A 2015 social media survey by the International Association of Chiefs of Police revealed that 96 percent of all participating law enforcement agencies utilize social media. The most common use: assistance in criminal investigations. SHPD is no exception. Last year alone, more than half of all crime-related SHPD Facebook posts led to tips that helped solve the posted crime.

SHPD created its Facebook page in 2014, under the direction of late Police Chief D. Scott Lee. Lee wanted to use social media as a tool to fight crime, educate residents, and more importantly, to put a human face on the force. He appointed Sgt. Marvin Lamielle, who also leads the Adult Investigative Unit, to create and populate the page.

Since then, Lamielle has grown the number of followers on the SHPD Facebook page to more than 3,400 and adds an estimated 30 new followers weekly. In the year since Lamielle took over the department’s Twitter account, he’s also increased the department’s followers to 850, from fewer than 400. “Social media is here to stay. Now, it’s a matter of finding a way for it to fit into our community and then developing engagement around it,” Lamielle says.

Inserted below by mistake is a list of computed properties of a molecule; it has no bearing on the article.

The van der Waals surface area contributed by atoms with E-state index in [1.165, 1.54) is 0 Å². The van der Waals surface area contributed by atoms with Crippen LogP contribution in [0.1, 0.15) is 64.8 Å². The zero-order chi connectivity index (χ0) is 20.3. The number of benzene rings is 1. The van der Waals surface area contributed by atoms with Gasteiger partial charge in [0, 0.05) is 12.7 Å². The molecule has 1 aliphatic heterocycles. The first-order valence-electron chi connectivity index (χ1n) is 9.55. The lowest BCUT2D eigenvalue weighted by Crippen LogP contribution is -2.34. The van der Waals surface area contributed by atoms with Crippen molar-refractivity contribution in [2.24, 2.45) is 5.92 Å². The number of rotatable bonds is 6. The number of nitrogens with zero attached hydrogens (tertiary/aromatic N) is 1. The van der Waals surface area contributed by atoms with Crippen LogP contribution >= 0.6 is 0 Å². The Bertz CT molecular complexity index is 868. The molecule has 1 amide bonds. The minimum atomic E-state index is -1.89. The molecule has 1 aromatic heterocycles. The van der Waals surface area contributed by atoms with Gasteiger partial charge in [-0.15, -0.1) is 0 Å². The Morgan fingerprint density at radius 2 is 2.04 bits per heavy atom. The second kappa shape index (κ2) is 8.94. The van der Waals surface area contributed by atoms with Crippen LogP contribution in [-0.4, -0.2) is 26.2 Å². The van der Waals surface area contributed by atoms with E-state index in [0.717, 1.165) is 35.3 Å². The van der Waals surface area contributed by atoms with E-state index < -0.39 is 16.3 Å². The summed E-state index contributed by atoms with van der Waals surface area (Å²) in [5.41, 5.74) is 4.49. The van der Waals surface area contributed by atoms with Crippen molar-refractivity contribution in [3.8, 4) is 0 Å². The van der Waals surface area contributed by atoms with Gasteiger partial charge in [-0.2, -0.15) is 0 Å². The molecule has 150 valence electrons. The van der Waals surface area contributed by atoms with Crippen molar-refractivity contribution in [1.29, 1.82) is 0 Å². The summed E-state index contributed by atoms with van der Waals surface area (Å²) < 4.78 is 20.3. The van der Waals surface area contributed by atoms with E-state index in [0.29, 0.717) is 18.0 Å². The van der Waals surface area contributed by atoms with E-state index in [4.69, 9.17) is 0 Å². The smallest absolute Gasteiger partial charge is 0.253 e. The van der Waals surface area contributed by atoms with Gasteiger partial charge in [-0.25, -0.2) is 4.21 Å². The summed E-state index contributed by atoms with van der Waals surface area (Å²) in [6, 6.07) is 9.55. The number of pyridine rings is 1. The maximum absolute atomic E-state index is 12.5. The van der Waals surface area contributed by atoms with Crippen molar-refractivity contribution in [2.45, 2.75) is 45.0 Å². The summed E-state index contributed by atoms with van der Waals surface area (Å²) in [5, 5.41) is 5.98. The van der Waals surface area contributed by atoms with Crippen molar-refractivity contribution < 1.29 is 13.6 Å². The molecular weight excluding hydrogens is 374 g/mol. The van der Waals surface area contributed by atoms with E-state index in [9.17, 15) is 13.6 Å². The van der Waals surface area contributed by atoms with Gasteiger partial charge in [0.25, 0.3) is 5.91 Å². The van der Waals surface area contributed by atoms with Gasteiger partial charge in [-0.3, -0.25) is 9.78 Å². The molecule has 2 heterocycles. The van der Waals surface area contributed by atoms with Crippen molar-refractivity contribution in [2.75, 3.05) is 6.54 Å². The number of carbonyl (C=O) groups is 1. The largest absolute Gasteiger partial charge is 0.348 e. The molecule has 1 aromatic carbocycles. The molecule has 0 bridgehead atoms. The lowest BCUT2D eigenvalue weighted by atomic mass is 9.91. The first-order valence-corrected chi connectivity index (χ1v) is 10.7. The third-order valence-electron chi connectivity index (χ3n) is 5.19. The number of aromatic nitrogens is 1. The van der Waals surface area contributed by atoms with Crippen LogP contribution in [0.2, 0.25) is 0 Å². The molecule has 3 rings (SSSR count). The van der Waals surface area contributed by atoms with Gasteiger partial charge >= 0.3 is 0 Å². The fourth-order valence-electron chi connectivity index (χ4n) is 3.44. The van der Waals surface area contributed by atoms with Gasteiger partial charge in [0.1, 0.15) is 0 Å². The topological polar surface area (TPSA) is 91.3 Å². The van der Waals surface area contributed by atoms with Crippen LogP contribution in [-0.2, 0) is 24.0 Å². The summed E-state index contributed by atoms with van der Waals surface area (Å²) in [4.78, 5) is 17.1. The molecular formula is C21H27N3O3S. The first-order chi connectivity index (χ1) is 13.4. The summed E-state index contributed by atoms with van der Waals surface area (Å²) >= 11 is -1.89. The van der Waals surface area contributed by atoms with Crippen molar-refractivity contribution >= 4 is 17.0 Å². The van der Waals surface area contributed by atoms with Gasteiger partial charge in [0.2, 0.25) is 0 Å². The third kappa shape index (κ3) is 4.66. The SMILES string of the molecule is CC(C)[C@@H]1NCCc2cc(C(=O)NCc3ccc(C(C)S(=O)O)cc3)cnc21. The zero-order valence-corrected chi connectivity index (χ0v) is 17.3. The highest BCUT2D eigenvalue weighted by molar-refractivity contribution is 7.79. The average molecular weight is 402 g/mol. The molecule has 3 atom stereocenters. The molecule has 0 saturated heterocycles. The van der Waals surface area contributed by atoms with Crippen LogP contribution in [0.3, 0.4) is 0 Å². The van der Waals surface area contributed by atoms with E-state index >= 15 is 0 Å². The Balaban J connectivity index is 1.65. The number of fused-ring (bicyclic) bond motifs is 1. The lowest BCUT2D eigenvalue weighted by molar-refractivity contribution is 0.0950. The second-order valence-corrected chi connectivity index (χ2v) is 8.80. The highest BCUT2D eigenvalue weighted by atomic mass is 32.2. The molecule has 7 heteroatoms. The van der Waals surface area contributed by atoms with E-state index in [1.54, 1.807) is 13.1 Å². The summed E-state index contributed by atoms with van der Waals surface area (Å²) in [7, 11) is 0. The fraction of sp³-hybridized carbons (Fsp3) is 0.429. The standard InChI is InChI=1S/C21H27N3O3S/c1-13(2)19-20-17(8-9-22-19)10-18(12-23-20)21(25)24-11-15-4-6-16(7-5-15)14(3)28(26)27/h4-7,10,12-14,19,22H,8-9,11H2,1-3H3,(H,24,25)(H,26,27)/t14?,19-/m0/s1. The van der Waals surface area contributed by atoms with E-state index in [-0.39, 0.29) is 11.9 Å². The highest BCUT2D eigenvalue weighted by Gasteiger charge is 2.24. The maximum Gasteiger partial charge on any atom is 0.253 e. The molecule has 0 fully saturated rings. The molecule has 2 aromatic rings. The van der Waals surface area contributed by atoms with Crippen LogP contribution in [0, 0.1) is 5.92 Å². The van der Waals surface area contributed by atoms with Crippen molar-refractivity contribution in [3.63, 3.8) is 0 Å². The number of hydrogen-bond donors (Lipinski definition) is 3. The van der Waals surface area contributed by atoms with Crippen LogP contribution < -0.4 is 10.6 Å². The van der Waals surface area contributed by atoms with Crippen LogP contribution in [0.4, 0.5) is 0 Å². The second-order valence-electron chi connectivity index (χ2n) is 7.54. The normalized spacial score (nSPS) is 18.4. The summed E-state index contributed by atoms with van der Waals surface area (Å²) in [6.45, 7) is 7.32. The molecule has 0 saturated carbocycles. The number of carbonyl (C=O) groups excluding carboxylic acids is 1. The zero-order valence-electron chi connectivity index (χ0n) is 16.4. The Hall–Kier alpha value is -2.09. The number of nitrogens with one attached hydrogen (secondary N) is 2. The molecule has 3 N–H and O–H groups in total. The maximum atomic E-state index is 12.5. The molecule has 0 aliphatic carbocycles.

Scroll through the posts from the Department’s Facebook page and there’s a mix of photos of officer visits to schools, alerts that inform residents on crime prevention, and requests for crime-solving tips.

“With social media, we can reach a much larger and more diverse community,” says Commander John Cole, who oversees the Investigative Bureau. “And it enables us to be much more transparent and far more reachable. In law enforcement, there are sensitive issues that require discretion—certain things we can share and certain things we just can’t. Being a professional as well as progressive agency, we are determined to find that happy medium.”